domingo, 11 de agosto de 2013

Running Websockets on OpenShift




WebSocket is a pretty new and important technology in which it is possible to send message frames from server to clients without opening multiple HTTP connections. Although it is has been proven to be a solid and consolidated specification, running websockets in the existing cloud platforms is still a pain in the ass. The main cloud players do not provide enough support for WebSocket protocol due to the lack of application servers’ readiness and due to other issues related to the routing layer.

Knowing those difficulties, I’ve decide to post the steps to help eager people to use Red Hat OpenShift PaaS to run a websocket apps in the cloud. So, let's start from the beginning.


  • First of all, you must sign up in the OpenShift web site
  • Then you must add a new application
    • Pick Do-It-Yourself (DIY) cartridge
      • This will allow you to use a “pure Linux server” to do whatever you would like to do. In the specific case of this post, we are going to install an embedded web application in order to provide the required support for websockets.
    • Once DIY cartridge have been selected, you must fill out the application name and click on ‘Create Application’ button
    • Finally, do a ‘git clone’ according instructions

At this point, we have already prepared our Linux server on the cloud to install our application according our needs. Now, let’s make the required changes in the working copy we have just cloned from OpenShift master repository.

The changes are:
  • Update the shell script file which will be used by OpenShift to start our app
    • File: .openshift/action_hoooks/start 
    • Content: 

#!/bin/bash
# The logic to start up your application should be put in this
# script. The application will work only if it binds to
# $OPENSHIFT_DIY_IP:8080


echo "Starting WebSocketExample............. $OPENSHIFT_DIY_IP:$OPENSHIFT_DIY_PORT"
nohup java -jar $OPENSHIFT_REPO_DIR/diy/WebSocketExample.war > $OPENSHIFT_DIY_DIR/logs/server.log 2>&1 &
echo "Started WebSocketExample............. $OPENSHIFT_DIY_IP:$OPENSHIFT_DIY_PORT"
  • Update the shell script file which will be used by OpenShift to stop your app
    • File: .openshift/action_hoooks/stop 
    • Content:

#!/bin/bash
source $OPENSHIFT_CARTRIDGE_SDK_BASH


echo "Stopping WebSocketExample............."
if [ -z "$(ps -ef | grep WebSocketExample.war | grep -v grep)" ]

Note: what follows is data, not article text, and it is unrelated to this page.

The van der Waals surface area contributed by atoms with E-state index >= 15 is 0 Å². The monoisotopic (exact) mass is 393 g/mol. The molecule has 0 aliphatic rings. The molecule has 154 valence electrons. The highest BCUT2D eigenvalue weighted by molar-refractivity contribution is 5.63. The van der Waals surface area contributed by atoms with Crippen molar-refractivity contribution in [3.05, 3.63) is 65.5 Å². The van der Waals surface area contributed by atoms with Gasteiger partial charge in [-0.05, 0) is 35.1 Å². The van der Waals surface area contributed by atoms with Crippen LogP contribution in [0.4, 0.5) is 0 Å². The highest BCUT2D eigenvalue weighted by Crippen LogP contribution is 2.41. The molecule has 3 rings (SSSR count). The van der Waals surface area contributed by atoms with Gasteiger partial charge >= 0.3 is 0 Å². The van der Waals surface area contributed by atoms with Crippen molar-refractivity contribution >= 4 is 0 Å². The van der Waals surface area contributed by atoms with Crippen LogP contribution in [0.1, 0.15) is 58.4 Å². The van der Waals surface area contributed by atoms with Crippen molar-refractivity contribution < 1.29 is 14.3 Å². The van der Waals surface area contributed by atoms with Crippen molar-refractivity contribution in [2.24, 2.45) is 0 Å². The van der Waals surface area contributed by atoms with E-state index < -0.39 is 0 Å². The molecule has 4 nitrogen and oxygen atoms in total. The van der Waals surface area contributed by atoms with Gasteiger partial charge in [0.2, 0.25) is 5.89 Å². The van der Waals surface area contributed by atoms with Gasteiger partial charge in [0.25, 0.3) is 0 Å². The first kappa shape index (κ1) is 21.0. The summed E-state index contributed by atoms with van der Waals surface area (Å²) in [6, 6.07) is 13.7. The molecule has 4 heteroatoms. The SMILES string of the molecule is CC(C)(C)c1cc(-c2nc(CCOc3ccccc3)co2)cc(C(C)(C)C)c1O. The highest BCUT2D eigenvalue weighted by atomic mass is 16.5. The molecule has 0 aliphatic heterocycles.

then
   client_result "WebSocketExample Application is already stopped"
else
echo "Killing WebSocketExample............."
   kill `ps -ef | grep WebSocketExample.war | grep -v grep | awk '{ print $2 }'` > /dev/null 2>&1
fi
echo "Stopped WebSocketExample............."
  • Add the embedded jetty application in the ‘Do It Yourself’ directory
    • Directory: diy
      • In this example, we have used the ‘WebSocketExample.war’ app name in order to match out our start/stop scripts.
      • Important note about the embedded jetty application file: 
        • There are some peculiaridades in the implementation of the class com.embedded.JettyStarter (shown below in red) which must be changed in order to bind the embedded app to the right IP and PORT number in the OpenShift platform. 
        • Content:

public class JettyStarter {
       public static void main(String[] args) throws Exception{
               ProtectionDomain domain = JettyStarter.class.getProtectionDomain();
               URL location = domain.getCodeSource().getLocation();
       
               // create a web app and configure it to the root context of the server
               WebAppContext webapp = new WebAppContext();
               webapp.setDescriptor("WEB-INF/web.xml");
               webapp.setConfigurations(new Configuration[]{ new AnnotationConfiguration()
        , new WebXmlConfiguration(), new WebInfConfiguration(), new MetaInfConfiguration()        
        //, new FragmentConfiguration(), new EnvConfiguration(), new PlusConfiguration()
                });
               webapp.setContextPath("/");
               webapp.setWar(location.toExternalForm());
       
               // starts the embedded server and bind it to openshift variables        
               String host = System.getenv("OPENSHIFT_DIY_IP");
               String port = System.getenv("OPENSHIFT_DIY_PORT");
               System.out.println(host + ":" + port);
               InetSocketAddress sa = new InetSocketAddress(getByName(host), valueOf(port));
               Server server = new Server(sa);


               server.setHandler(webapp);        
               server.start();
               server.join();
       }
}

After script files have been configured and the embedded application has been put in the ‘diy’ directory, you must commit and push changes back to the master repository.
  • The commands are:
    • git commit -m 'My changes'
    • git push
  • As soon as the push finishes, the stop/start scripts will run
    • If you notice it didn’t run accordingly, remote access your openshift server and check if everything is ok. Remember: it is Red Hat Linux, so you should be ok checking your stuff.
    • Try to check if start/stop scripts have execution permission (not sure why, but I have this issue in some experiments).
      • ls -lt $OPENSHIFT_REPO_DIR/.openshift/action_hooks/
    Finally, are done. \o/
      Access 'ws://[YOUR APP].rhcloud.com:8000/example' using your favorite WebSocket tool and check it by yourself.
        Don't have a WebSocket tool?  Take a look on ‘Advanced REST client’ for Chrome

        The openshift configuration used in this example can be found here.
          Thanks for reading





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